Arlaine Morrison's 'Whitewater' to be displayed at Joseph House Art Gallery in July

June 26, 2013 

Artist Arlaine Morrison will have a piece of her art on display at the Joseph House Art Gallery's "Living on the River" exhibit. The July exhibit showcases artwork and pottery that highlights artists' interpretations of life along and on the Chattahoochee River.

A free and open-to-the-public reception is 11 a.m. to 5 p.m. Saturday (July 13) at the gallery, 828 Broadway. Gallery hours are 11 a.m.-5 p.m. Tuesday-Friday. It's free and open to the public. The gallery is at 828 Broadway. For details, call 706-321-8948.

In this Q&A, artist Arlaine Morrison chats about her art.

Job: Retired teacher

Family: Husband Jim, recently retired director of engineering, two grown sons Chris and Andrew and daughter-in-law Claire. Chris and Claire live in Edinburgh, Scotland and Andrew lives and works in Atlanta.

Background: College in Edinburgh, Scotland, majoring in education, lived in different parts of the UK teaching (elementary and middle school grades, then specializing in working with children with dyslexia as well as gifted children)

Hometown: Born in a small town called Selkirk in the Scottish Borders.

Current city: Suwanee, Ga

Fun fact: Worked as an au pair in Italy while at college which started a life-long interest in all things Italian… food, art, wine and dolce vita!

What artwork will you be showcasing at the Joseph Gallery's "Living on the River" exhibit? A watercolor called "Whitewater," a rafting scene painted on yupo.

What mediums do you use to create your art and why did you choose them? Usually I work in watercolor though I also use pastels, collage and increasingly acrylics. When I was young I used oils but when I came back to art on moving to the US in 1996 I started a class in watercolor and was hooked. I love the spontaneity of watercolor as a medium, the way the colors mingle and blend on the paper.

Tell us about the Yupo paper you use for some of your watercolor paintings. When I tried yupo for the first time I was amazed at its properties. It is a very slick synthetic surface and has to be dealt with differently from regular cold-pressed watercolor paper. There is virtually no "staining" and the paper can be wiped clean, glazing can still be done but with care. It is virtually indestructible and can take scraping, stamping and lifting techniques, also there is a purity of color which people often comment on. I find the paper suits my style of painting, which is loose and impressionistic; I have to remind myself not to get too carried away by the fun of creating texture all over the painting and to have quieter areas.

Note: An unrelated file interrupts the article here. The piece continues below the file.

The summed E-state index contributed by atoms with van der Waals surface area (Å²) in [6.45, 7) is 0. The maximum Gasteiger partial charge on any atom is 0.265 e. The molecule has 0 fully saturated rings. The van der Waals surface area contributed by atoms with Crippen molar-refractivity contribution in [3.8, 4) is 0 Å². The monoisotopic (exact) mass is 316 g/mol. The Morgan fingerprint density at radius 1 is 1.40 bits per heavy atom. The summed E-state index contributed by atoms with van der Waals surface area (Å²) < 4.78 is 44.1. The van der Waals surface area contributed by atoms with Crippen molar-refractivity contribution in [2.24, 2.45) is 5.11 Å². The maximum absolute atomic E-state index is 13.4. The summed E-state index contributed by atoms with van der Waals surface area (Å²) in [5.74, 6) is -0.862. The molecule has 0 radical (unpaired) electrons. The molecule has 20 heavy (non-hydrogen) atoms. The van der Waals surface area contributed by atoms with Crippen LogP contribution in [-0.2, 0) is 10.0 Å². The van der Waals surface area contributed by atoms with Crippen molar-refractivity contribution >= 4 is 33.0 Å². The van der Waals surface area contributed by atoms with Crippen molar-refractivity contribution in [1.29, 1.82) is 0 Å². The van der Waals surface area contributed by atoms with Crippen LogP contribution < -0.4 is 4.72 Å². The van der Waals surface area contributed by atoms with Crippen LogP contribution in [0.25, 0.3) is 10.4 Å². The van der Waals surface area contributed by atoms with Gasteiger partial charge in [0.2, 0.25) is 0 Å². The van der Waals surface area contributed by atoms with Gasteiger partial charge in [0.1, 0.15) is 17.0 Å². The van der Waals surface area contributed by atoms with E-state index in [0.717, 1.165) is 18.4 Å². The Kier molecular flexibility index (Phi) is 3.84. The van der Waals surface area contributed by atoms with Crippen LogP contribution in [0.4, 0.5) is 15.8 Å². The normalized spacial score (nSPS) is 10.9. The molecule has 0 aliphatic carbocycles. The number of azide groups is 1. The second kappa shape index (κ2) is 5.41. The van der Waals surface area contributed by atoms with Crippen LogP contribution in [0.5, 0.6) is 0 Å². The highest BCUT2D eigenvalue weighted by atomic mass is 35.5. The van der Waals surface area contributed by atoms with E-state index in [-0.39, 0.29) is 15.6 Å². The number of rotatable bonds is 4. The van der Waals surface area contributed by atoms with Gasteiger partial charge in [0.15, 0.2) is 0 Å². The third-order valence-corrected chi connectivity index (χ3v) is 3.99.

This exhibit is specific to a location. In general how do your surroundings and travels influence your work? I am very influenced by my travels, I am a very keen photographer and a digital SLR is my best friend, along with a patient husband who puts up with my constantly taking photos wherever we are. I also use a sketchbook whenever there is time, and make notes of colors, etc. Most of my paintings evolved from a photograph taken by myself or a friend who has given me the right to use it. The painting is never a straight copy of the photograph, just my impression of that moment and the way I remember it.

Who or what inspired you to begin painting and when did you get started? My grandmother painted in oils, and my favorite subject in high school was art, but I decided to pursue education as a career, probably because it seemed a safer option back in the late '60s. Painting was going to be something I did when retirement came along and when we moved to Atlanta that opportunity happened early. I took lessons locally from Lala Streett, a wonderful watercolorist and teacher, and not only did I learn techniques from her, but learned how to mat and frame my paintings, how to enter shows at the local and national level and how this helps in your development as an artist.

When I met Geri Davis at a workshop in Atlanta several years ago she asked me to join the Joseph House Art Gallery co-operative in Columbus which had just been set up; when I told her it was too far away for me she wouldn't take no for an answer and I have been a member ever since. I am so grateful to have met so many interesting artists in the area.

What are you future artistic projects and goals? I want to continue developing as an artist, perhaps achieve more Signature Memberships in the watercolor societies and get into more galleries. I recently took a workshop with Marilyn Hughey Phillis and would like to develop the abstract techniques that I learned from her. Her advice was "paint what you love," don't paint for other people or paint what you think will sell.

What advice would you share with young adults who are interested in pursuing a career as an artist? Don't take the "safe route"! If you really want to be an artist, don't get sidetracked. Take as many lessons and workshops as you can afford and be a "sponge," soak up every bit of knowledge they have to give. And draw every day!

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